Rocket Man's New Year's resolution

New Years is a time for fresh starts, optimistic attitudes and positive thinking, so what say we kick off the year with some good news out of North Korea? Naw… I’m just kidding. Things are still a mess over there. But during his annual address to welcome in 2018 (given from some undisclosed, bunker location), Kim Jong-un began striking a new tone. And while it’s not precisely conciliatory in nature, he at least sounds like he’s pretending to be interested in normalizing relations with the international community. In fact, he’s even talking about sending a delegation to the Olympic Games, as if none of the past seven years of his despotic reign had ever happened. (NBC News)

North Korean leader Kim Jong Un said Monday that the United States would never be able to start a war against North Korea now that his country had developed the capability to hit all of the U.S. mainland with its nuclear weapons.

“The entire United States is within range of our nuclear weapons, and a nuclear button is always on my desk. This is reality, not a threat,” Kim said in his annual New Year’s Day speech.

“This year, we should focus on mass-producing nuclear warheads and ballistic missiles for operational deployment,” Kim said. “These weapons will be used only if our security is threatened.”

So we’ve shifted from, ‘I’m going to be blowing you up any day now,’ to ‘I’ll just be ready to blow you up at any time with this button on my desk. Yay? Clearly, Rocket Man considers his nation’s transition to being a member of the nuclear club complete and now expects to be welcomed back into the international community as a member in good standing. After declaring that he would be focusing on stocking up on missiles and nuclear warheads, Kim stressed the need to, “lower military tensions on the Korean peninsula and to improve ties with the South.” As I mentioned above, he even went so far as to suggest that he might send a delegation to the Olympic Games in Pyeongchang.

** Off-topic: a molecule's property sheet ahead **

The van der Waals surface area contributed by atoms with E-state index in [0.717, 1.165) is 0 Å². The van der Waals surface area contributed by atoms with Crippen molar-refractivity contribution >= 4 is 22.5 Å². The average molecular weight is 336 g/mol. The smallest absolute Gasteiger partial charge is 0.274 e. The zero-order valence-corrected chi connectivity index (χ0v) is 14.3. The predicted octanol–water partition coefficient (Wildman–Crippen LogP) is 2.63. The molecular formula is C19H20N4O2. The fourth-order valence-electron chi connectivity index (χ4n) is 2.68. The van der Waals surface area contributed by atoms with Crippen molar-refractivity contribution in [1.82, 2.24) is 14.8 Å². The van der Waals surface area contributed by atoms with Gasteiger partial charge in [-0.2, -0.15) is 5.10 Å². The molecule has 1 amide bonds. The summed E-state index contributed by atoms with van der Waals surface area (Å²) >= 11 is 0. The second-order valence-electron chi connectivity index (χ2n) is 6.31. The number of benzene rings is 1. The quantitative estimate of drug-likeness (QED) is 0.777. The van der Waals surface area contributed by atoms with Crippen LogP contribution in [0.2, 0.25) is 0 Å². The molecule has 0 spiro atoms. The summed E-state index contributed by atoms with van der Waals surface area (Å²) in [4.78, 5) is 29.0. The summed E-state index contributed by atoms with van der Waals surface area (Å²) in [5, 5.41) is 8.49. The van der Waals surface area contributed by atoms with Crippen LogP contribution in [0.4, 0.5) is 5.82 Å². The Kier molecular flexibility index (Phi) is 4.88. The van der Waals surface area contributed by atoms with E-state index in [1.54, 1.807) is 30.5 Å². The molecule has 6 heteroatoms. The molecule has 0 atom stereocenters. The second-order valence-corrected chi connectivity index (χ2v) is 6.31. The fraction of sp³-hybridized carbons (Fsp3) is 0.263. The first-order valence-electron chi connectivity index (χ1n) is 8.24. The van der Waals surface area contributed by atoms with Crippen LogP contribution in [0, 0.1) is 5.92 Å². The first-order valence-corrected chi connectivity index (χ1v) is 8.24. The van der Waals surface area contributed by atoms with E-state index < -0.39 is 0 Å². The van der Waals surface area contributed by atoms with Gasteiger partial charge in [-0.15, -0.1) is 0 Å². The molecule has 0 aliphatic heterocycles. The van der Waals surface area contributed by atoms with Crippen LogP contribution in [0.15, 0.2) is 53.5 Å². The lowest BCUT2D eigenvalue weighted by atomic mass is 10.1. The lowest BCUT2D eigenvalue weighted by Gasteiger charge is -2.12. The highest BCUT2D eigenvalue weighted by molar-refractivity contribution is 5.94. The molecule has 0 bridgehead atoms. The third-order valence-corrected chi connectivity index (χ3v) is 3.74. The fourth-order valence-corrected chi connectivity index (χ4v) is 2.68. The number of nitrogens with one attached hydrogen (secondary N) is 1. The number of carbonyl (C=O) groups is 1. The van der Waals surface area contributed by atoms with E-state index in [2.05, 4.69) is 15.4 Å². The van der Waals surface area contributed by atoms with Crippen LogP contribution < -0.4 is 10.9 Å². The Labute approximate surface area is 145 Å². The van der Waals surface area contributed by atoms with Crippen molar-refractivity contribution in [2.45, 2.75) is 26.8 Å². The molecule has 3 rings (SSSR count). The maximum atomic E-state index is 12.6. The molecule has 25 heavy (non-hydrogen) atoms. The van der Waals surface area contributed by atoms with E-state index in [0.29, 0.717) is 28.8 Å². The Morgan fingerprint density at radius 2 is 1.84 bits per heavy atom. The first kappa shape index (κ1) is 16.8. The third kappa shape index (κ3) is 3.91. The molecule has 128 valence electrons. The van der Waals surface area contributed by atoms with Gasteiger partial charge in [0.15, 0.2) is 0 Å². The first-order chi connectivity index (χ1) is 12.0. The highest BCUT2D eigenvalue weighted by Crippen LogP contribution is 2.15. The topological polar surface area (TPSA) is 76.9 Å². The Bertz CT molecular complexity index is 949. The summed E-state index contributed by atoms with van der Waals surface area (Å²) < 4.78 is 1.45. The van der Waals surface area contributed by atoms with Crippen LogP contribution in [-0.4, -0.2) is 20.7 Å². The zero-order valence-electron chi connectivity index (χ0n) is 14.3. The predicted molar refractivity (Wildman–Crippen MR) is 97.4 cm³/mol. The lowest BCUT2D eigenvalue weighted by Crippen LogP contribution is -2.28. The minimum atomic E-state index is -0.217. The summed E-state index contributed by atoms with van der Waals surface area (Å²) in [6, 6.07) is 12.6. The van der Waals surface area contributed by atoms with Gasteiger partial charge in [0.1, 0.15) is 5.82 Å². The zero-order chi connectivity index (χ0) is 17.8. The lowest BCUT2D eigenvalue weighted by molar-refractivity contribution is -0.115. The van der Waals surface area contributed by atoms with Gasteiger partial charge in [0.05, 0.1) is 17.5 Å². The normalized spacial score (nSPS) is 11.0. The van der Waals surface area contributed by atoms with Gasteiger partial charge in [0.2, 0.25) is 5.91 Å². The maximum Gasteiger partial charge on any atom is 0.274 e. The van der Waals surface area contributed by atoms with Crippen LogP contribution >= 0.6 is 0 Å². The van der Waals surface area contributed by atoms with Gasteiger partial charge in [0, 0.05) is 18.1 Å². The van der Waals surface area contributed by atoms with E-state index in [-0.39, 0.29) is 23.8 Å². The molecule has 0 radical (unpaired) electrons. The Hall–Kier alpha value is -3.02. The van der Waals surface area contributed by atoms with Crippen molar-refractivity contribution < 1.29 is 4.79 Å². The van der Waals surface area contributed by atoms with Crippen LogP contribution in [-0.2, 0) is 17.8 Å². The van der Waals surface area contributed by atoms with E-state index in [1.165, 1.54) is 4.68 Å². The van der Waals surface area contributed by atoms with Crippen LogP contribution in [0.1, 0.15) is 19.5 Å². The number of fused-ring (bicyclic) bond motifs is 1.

To give credit where due, this shift in stance is too clever by half. South Korean President Moon Jae-in, desperate to lower the diplomatic temperature and stave off a debacle as his nation hosts the games, already suggested that the North should attend. The theory here is that Kim would probably be less likely to nuke the games if his own people were there. But by agreeing to it, Kim suddenly gets a seat at the international table where his country can be treated as a normal member of the global club.

Choe Sang-Hun, a South Korean journalist and Korea Correspondent for The New York Times, points out how Kim getting cozy with the south could immediately undermine the relationship between Seoul and Washington.

North Korea’s surprise call on Monday for direct talks with South Korea could drive a wedge into the decades-old alliance between Seoul and Washington, potentially creating a reprieve from months of tensions but also undercutting President Trump’s tough approach to the nuclear-armed North…

Analysts said Mr. Kim was looking for opportunities to weaken international resolve to enforce the penalties, as well as to sow discord between the United States and South Korea.

As I said… too clever by half. Kim may be a madman, but he’s not ignorant in terms of international politics. As long as he was still detonating weapons and launching missiles, pretty much the entire world was against him. But while the United States wants to push for a path to denuclearization, countries like Russia and China seem to be open to discussing a deal which simply stabilizes North Korea’s nuclear program if it means there’s no more talk of mushroom clouds over the Pacific. If that leads to weakening or even lifting the sanctions on his country, Kim Jong-un may have outfoxed everyone, achieving his dream of being a nuclear power while restoring his traditional supply lines. As we’ve seen with Cuba and Venezuela, tough sanctions don’t work if the United States and a few other countries are the only ones participating.

This has obviously been Kim’s goal since ascending to power. The question now is what, if anything, we can do about it. If we wind up having to simply accept a new, permanent member of the nuclear weapons club under the control of a madman, we’ve lost that struggle entirely. Unfortunately, the time to put an end to this was back in the early 90s when the IAEA first determined that the North was turning spent fuel rods into weapons-grade plutonium. Now it may be too late, and short of a unilateral military attack on Kim’s nuclear facilities (which would garner little to no international support if North Korea didn’t fire first), there may nothing to be done about it.